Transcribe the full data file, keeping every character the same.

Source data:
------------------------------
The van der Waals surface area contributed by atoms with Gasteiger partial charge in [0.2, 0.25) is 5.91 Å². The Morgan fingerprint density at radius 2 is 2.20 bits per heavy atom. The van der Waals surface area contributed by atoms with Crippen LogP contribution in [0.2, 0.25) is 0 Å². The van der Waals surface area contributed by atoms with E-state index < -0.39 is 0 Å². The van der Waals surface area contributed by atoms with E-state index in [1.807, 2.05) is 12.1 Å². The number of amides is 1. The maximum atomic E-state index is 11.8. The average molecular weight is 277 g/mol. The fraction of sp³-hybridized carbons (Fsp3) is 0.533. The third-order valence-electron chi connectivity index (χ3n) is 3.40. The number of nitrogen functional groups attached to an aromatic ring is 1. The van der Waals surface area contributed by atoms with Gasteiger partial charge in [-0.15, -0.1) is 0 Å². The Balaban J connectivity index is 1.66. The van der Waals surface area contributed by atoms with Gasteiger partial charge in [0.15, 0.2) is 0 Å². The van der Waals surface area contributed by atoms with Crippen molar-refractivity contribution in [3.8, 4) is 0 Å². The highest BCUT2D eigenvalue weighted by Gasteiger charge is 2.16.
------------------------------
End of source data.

The van der Waals surface area contributed by atoms with Gasteiger partial charge in [0.2, 0.25) is 5.91 Å². The Morgan fingerprint density at radius 2 is 2.20 bits per heavy atom. The van der Waals surface area contributed by atoms with Crippen LogP contribution in [0.2, 0.25) is 0 Å². The van der Waals surface area contributed by atoms with E-state index < -0.39 is 0 Å². The van der Waals surface area contributed by atoms with E-state index in [1.807, 2.05) is 12.1 Å². The number of amides is 1. The maximum atomic E-state index is 11.8. The average molecular weight is 277 g/mol. The fraction of sp³-hybridized carbons (Fsp3) is 0.533. The third-order valence-electron chi connectivity index (χ3n) is 3.40. The number of nitrogen functional groups attached to an aromatic ring is 1. The van der Waals surface area contributed by atoms with Gasteiger partial charge in [-0.15, -0.1) is 0 Å². The Balaban J connectivity index is 1.66. The van der Waals surface area contributed by atoms with Gasteiger partial charge in [0.15, 0.2) is 0 Å². The van der Waals surface area contributed by atoms with Crippen molar-refractivity contribution in [3.8, 4) is 0 Å². The highest BCUT2D eigenvalue weighted by Gasteiger charge is 2.16.